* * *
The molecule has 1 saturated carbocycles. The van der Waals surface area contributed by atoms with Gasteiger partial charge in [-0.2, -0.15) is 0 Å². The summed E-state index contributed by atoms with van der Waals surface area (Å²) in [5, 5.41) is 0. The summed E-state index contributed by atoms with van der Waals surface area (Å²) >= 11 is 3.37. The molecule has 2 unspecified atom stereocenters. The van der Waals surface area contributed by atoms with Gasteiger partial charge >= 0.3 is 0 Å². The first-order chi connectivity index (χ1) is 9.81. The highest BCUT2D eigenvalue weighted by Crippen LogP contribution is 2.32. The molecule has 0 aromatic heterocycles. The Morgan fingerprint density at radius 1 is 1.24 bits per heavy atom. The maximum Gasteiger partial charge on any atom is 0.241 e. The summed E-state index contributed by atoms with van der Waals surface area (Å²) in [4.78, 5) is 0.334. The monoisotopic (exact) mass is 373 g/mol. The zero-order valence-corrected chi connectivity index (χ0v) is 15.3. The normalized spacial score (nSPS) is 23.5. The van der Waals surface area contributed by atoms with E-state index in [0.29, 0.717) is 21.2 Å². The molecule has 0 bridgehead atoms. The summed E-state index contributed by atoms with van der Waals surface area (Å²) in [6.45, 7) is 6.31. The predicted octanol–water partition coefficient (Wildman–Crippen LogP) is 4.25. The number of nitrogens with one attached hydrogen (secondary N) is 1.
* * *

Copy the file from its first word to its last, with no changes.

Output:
The molecule has 1 saturated carbocycles. The van der Waals surface area contributed by atoms with Gasteiger partial charge in [-0.2, -0.15) is 0 Å². The summed E-state index contributed by atoms with van der Waals surface area (Å²) in [5, 5.41) is 0. The summed E-state index contributed by atoms with van der Waals surface area (Å²) >= 11 is 3.37. The molecule has 2 unspecified atom stereocenters. The van der Waals surface area contributed by atoms with Gasteiger partial charge >= 0.3 is 0 Å². The first-order chi connectivity index (χ1) is 9.81. The highest BCUT2D eigenvalue weighted by Crippen LogP contribution is 2.32. The molecule has 0 aromatic heterocycles. The Morgan fingerprint density at radius 1 is 1.24 bits per heavy atom. The maximum Gasteiger partial charge on any atom is 0.241 e. The summed E-state index contributed by atoms with van der Waals surface area (Å²) in [4.78, 5) is 0.334. The monoisotopic (exact) mass is 373 g/mol. The zero-order valence-corrected chi connectivity index (χ0v) is 15.3. The normalized spacial score (nSPS) is 23.5. The van der Waals surface area contributed by atoms with E-state index in [0.29, 0.717) is 21.2 Å². The molecule has 0 bridgehead atoms. The summed E-state index contributed by atoms with van der Waals surface area (Å²) in [6.45, 7) is 6.31. The predicted octanol–water partition coefficient (Wildman–Crippen LogP) is 4.25. The number of nitrogens with one attached hydrogen (secondary N) is 1.